Near the end, my father increased the frequency of his visits to the nursing home, standing always at the foot of Chloe's bed, hands in his pockets. She was small with thin, transparent skin, and had curled into herself. She no longer spoke, though she sometimes grunted in the rhythm of conversation. He never relaxed, never touched her, never stayed long.

This is a photograph of me near the end of a difficult pregnancy with twins, near the beginning of what would become the Gulf War. While American troops were being inoculated against potential germ warfare and outfitted to survive nerve gas attacks by Saddam Hussein's armies, I was confined to bed, hoping to hold off labor until the babies' lungs had matured enough to avoid a ventilator.

An ultrasound a few weeks earlier had clearly shown one of the babies to be a boy. I remember calling my parents to tell them the good news and to tell them the name we had chosen for our son. As usual, my father was on the telephone in their living room, my mother on the extension in the bedroom.

"What did you say?" my father asked.

"Richard, after Rick and his dad, and Ross, after you and your dad."

I'm not sure what I expected in return for this gesture, this bond I was making for him. Maybe I wanted to heal him. But the response I got was no real surprise. Silence. Then the click of the receiver, and my mother and I were left to carry on in that silence as best we could.

Chloe died on April 16, 1996. The details of her funeral were left to my father. He chose her casket, bronze, with lilacs painted on the side, creamy quilted satin inside. My father is not a religious man, distrusts the clergy, doesn't even make the expected appearances at church on Christmas and Easter. So I was surprised when he carefully pointed out to me a chamber at the foot of the casket which held an aluminum cylinder. Inside the cylinder, her name had been carefully printed on a scroll, identifying her for her Maker.

He'd sent my mother for a dress. She bought a floral print, pink, and a dignified scarf. Almost as an afterthought, my father found the jewelry box that had been in his basement since Chloe moved into CareHaven, and selected a brooch. At the tiny Baden Presbyterian church, with only me, my sister, two of Chloe's nephews, a widowed niece, Brother Jordan and Brother Durst in attendance, my father watched my mother pin the brooch to Chloe's scarf. Then, after a simple sermon by Brother Jordan, and one hymn played on a tinny piano, we made our way across the muddy church yard to a tent, where we said nothing but the Lord's Prayer. Walking back to our cars, my father wiped his eyes, once. I stopped to comfort him, put my hand on his shoulder, but he kept walking.

Chloe's blithe heart lives on in my sister, who did not try to conform to what my father wanted her to be. She took to vodka when she was thirteen. When she was only a little older she dyed her hair red. She smoked. Instead of blue jeans and t-shirts, she wore flamboyant costumes with bangles and beads and dangling earrings. She landed leading roles in community theatre. When she was in college, she systematically worked her way through romantic relationships with the brothers of Sigma Nu and they made her an honorary member. My sister and my father fought and screamed and argued until she was sobbing uncontrollably and he had slammed doors on his way to the garage. My father and I, on the other hand, gave each other the silent treatment, and still do. It's easy to say what separates my sister and my father and to identify the volatile temper they share. It's not so easy to see the sickness that passed between my father and me.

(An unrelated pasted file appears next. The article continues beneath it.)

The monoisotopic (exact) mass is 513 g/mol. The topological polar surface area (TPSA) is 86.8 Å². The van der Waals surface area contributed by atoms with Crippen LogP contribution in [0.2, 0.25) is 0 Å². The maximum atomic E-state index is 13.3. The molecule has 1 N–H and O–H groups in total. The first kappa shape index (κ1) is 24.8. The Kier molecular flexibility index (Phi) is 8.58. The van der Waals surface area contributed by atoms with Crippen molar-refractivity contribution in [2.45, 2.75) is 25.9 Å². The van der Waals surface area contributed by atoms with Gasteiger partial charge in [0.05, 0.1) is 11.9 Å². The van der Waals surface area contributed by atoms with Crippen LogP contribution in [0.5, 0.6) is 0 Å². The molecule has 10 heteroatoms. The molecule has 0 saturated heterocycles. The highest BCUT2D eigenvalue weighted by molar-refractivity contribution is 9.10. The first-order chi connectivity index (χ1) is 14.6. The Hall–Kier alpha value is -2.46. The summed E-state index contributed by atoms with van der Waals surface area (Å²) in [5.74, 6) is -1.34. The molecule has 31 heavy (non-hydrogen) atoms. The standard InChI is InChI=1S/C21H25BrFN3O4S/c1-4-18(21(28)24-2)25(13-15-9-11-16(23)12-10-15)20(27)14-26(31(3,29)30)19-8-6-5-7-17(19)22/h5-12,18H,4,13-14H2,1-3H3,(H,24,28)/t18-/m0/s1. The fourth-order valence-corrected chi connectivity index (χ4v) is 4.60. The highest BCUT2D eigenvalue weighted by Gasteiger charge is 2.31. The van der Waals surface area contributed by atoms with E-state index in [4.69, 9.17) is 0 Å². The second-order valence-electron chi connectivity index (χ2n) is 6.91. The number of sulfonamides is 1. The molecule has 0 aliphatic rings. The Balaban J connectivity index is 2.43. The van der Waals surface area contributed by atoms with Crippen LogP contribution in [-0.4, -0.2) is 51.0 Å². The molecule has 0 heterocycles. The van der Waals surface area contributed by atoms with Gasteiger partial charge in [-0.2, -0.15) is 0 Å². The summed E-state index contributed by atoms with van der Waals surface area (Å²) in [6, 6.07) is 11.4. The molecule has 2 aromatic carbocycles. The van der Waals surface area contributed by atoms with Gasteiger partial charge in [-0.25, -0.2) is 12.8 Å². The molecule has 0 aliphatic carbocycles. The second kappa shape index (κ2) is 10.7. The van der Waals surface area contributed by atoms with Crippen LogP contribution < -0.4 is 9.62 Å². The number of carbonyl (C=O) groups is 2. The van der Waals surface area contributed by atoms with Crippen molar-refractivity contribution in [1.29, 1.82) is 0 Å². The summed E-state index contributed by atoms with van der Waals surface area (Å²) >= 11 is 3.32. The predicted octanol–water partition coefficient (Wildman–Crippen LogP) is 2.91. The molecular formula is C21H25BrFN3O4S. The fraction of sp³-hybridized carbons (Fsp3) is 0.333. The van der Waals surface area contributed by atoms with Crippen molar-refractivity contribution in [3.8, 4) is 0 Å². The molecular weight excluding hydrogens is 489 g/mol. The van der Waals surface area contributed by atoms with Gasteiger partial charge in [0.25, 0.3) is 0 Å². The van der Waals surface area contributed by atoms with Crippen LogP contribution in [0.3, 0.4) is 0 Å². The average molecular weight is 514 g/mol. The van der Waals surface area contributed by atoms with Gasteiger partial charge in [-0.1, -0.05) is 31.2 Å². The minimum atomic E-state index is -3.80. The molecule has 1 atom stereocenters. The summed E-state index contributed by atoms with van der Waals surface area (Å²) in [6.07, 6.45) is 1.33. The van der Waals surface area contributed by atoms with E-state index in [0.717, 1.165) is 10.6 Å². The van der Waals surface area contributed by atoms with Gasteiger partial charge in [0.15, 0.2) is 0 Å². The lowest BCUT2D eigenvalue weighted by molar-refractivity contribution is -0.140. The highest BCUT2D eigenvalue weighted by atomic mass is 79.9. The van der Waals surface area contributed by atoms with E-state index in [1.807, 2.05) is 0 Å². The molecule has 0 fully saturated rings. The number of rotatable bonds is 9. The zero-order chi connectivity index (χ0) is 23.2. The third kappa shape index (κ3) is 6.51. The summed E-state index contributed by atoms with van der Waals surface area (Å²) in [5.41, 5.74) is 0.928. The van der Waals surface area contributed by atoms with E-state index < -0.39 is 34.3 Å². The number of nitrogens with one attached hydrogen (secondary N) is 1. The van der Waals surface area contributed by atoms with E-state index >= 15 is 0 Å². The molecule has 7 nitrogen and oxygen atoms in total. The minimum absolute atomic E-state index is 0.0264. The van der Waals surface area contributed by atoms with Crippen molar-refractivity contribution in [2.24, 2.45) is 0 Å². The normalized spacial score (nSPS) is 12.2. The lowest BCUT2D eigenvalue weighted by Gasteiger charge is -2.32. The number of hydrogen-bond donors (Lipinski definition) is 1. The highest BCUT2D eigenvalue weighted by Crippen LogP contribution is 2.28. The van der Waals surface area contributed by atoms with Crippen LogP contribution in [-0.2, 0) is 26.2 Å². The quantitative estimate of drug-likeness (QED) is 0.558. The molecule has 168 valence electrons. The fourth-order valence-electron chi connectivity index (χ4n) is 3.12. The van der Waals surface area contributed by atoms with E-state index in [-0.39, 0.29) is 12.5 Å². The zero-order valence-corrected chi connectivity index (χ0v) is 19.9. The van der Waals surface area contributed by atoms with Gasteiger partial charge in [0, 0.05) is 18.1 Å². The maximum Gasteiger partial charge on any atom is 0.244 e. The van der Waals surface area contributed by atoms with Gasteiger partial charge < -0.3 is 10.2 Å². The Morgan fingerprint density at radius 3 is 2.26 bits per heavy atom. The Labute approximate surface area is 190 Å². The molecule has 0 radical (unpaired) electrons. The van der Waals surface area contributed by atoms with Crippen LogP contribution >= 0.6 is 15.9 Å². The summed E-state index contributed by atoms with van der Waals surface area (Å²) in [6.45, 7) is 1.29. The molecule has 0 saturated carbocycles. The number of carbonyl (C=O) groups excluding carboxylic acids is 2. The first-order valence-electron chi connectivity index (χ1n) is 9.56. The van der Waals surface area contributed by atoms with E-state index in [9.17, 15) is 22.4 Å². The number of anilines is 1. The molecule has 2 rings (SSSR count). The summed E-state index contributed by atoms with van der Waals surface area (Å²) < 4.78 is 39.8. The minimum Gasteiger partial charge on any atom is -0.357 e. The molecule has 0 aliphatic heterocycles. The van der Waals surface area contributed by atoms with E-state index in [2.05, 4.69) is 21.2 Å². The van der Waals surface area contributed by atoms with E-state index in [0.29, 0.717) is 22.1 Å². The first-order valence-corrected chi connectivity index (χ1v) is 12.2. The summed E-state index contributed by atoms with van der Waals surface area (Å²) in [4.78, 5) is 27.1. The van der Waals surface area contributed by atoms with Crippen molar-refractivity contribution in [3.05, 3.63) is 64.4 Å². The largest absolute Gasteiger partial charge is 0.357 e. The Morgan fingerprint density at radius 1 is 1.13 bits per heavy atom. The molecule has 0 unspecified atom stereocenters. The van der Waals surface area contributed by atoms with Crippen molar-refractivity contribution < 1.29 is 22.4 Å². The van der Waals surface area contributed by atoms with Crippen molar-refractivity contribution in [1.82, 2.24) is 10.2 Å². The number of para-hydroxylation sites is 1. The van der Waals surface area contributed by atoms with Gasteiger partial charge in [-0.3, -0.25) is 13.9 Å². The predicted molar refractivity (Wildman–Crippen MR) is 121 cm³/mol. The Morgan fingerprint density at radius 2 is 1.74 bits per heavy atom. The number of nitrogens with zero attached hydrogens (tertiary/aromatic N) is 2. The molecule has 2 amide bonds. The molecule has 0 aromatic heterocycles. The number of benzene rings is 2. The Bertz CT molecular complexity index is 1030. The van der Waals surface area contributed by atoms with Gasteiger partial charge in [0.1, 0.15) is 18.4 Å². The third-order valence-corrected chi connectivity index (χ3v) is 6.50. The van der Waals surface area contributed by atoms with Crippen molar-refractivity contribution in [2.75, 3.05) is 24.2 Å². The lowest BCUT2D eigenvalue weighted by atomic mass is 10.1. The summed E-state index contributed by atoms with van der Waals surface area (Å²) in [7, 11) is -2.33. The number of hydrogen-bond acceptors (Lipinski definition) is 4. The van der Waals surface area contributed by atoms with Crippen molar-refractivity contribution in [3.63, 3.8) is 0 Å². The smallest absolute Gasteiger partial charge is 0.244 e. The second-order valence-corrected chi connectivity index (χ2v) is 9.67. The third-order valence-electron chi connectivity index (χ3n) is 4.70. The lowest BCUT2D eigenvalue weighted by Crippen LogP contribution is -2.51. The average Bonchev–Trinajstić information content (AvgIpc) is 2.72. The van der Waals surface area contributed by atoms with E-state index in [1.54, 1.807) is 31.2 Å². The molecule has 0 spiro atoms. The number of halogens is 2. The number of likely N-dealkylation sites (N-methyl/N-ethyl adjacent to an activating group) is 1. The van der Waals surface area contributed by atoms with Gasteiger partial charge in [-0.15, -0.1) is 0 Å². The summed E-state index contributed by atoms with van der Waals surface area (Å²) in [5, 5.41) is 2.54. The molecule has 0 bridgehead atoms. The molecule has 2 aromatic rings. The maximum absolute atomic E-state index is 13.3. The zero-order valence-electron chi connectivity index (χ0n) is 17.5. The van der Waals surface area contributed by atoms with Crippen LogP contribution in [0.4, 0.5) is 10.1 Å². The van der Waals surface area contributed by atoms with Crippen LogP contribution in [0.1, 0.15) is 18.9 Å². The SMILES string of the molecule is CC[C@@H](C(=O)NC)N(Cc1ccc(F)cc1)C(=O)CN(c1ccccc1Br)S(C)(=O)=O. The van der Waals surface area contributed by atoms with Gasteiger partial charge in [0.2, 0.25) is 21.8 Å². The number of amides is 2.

Recently, I'm not as inclined to forgive my father's silence as I once was. Rather than freeing me, years of forgiveness have left me feeling tired and defeated, like I've been rowing the family boat with a single oar. My current feelings for my father are careful, measured and dutiful.

In this, I find that he and I are not much different. My father's response to Chloe's free spirit and irresponsibility towards him when he was young was to become miserly in his feelings toward her and anyone else he might have been expected to love. My response to him (and I can only hope it is confined to him) is to expect little and give little in return. I am cordial to my father. I welcome him in my home so that he can see his grandchildren. But I stand back, covet the affection he lavishes on them. I'm bitter because of the chances he's had to break his silence toward me, all of which he's let pass.

It has been suggested, by friend and therapist alike, that I have an opportunity to be the bigger person here, that I could "open a dialogue" between my father and me. But I see no such Hallmark moment in our future. It seems to me too risky an endeavor, with so little to be expected on the investment. So perhaps our fate is to go on this way to the end, holding back, holding out, each too stubborn or too afraid to be the first to say words that might be the beginning of a cure for what ails us.

I have tried to write my way out of silence, to cure myself through intellect. More than once I've thought my way through it, and, using words on a page, inoculated myself so I've been able to say, "Now, I understand what passed between my father and me. Now, I can move on." And this works for awhile. The sorrow lies dormant for months, even for years at a time. But, inevitably, like a virus, it comes back around, infecting my consciousness through a memory, a photograph, an innocent attempt to write about something else. Each time it returns it is ever so slightly different, mutated, so that the words which worked before to arrest it are no longer effective. And, with no new words at my disposal, each time it returns the sorrow goes a little deeper, stays a little longer.

Chloe wouldn't have understood or coddled this kind of sadness. She would have dressed it up with a big hat and red lipstick and taken it dancing. She would have been Chloe. Just Chloe, walking a tightrope, lounging in a lover's embrace, maybe even teetering on the edge of ruin, but, wasting no time on regrets, making herself over for no one.
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Title Annotation:'America's Forgotten Pandemic: The Influenza of 1918'
Author:Vaglienti, Christine S.
Publication:Northwest Review
Article Type:Personal account
Geographic Code:1USA
Date:Jan 1, 2007
Words:4279